Horton Plains is part of a UN declared Central Highland World Heritage site and is Sri Lanka's most visited national park. Most people visit the plains for its beautiful scenic spots including the World's End cliff and Baker's Falls.
But there is more to it than meets the eye, which the book aims to show.
"It is really a fantastic piece of forest and landscape in Sri Lanka because there are so many endemic animals and flowers and plants," says Pethiyagoda, a researcher who had himself discovered a described a numerous new species.
"That is it a really special place. To that you then add, the fact that there is all this history to it. Stone Age people lived three 18,000 years ago. There are stone tools, they had herded cattle there."
About 20 people who specialized in several areas had contributed to the book which was 15 years in the making.
Savitri and Nimal Gunatilleke, Gehan de Silva Wijeyeratne, Sudath Nanayakkara, Michael & Nancy van der Poorten, Madhava and Suyama Meegaskumbura, Dinarzarde Raheem, Kelum Manamendra-Arachchi and Udeni Jayalal had helped write the book.
The 320 page book has more than 500 photos, over 100 drawings and 75,000 words, describing plants, birds, dragonflies, butterflies and small mammals like mice and shrews.The contributors to the book had taken great pains to photograph some of the species which are small and nocturnal.
"It tries to tell the story," Pethiyagoda says. "You will be able to identify any animal or bird of flower that you see and you will be told a story."
The Horton Plains plateaus was discovered and made known to the outside world in 1834 ater two British army officers spotted the plains from Piduruthalagala, a nearby mountain peak which is more than 15 kilometres away.
"They saw this plateau and they thought we must go and explore. They were so excited when they finally climbed Horton Plains and saw this lovely plateau," Pethiyagod sasy.
"They thought first of cultivating vegetables - because it was so much like the British climate - of course they did not thankfully."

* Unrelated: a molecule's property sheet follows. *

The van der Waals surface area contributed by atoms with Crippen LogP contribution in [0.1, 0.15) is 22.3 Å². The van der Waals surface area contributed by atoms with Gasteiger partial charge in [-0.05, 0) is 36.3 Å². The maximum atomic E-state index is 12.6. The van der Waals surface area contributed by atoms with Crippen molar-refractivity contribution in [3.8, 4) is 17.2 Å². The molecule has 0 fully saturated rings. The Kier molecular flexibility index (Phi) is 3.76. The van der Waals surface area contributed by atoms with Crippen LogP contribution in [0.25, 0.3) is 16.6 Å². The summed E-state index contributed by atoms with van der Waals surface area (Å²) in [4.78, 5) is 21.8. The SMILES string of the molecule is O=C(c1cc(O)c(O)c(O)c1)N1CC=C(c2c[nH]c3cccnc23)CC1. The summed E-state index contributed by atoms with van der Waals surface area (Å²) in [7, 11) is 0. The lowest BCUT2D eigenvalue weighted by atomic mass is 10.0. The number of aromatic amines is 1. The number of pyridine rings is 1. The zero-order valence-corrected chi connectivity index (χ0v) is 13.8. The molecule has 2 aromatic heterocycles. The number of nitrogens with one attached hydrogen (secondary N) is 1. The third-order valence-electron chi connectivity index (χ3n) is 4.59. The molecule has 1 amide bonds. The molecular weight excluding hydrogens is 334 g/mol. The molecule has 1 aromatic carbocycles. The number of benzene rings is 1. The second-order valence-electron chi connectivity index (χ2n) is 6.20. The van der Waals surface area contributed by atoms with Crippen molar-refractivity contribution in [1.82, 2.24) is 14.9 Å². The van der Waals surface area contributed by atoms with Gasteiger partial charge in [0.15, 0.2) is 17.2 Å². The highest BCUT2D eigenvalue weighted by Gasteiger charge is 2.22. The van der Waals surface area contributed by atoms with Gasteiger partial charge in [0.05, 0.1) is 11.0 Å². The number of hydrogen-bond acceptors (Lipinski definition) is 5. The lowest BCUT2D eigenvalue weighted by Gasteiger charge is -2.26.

It was named after then British governor in Sri Lanka and its discovery was published in the government gazette.
Over the years the plains had become the focus of attention of many botanists and zoologists had visited and done work there.
In 1882, Enrst Hecker, a German evolutionary biologist had visited the plains.
"He was the last man to see elephants on Horton Plains. We even know the date, 24th of February 1884. He was there and drew the picture. I got it from his library in Germany."
The Plains is a fragile environment which is also facing a number of threats and increased awareness of about the richness of the plains would help its conservation.
Unlike other national parks coming under Sri Lanka's Wildlife Conservation agency, in Horton Plains visitors can walk on foot.
"The difference when you can go on foot is that you have a much more intimate contact with nature," says Pethiyagoda.
"You get wet, you get muddy, you can right up to whatever you are taking a photograph of And it is a much more intimate contact, especially for children.
"The reason we did the book was to help people who go to the plains to get a better understanding of what it is all about."
Tokyo Power, a biomass power unit of Sri Lanka's Tokyo Cement Plc, is sponsoring 300 copies of the book to school libraries in Sri Lanka. Tokyo Cement chief S R Gnanam, a keen birdwatcher and a schoolmate of Pethiyagoda.
"We are already working with schools about renewable energy," Gnanam said. "So along with it we can distribute this book. We hope to work with student clubs."
The book is also in the process of being translated into Sinhalese.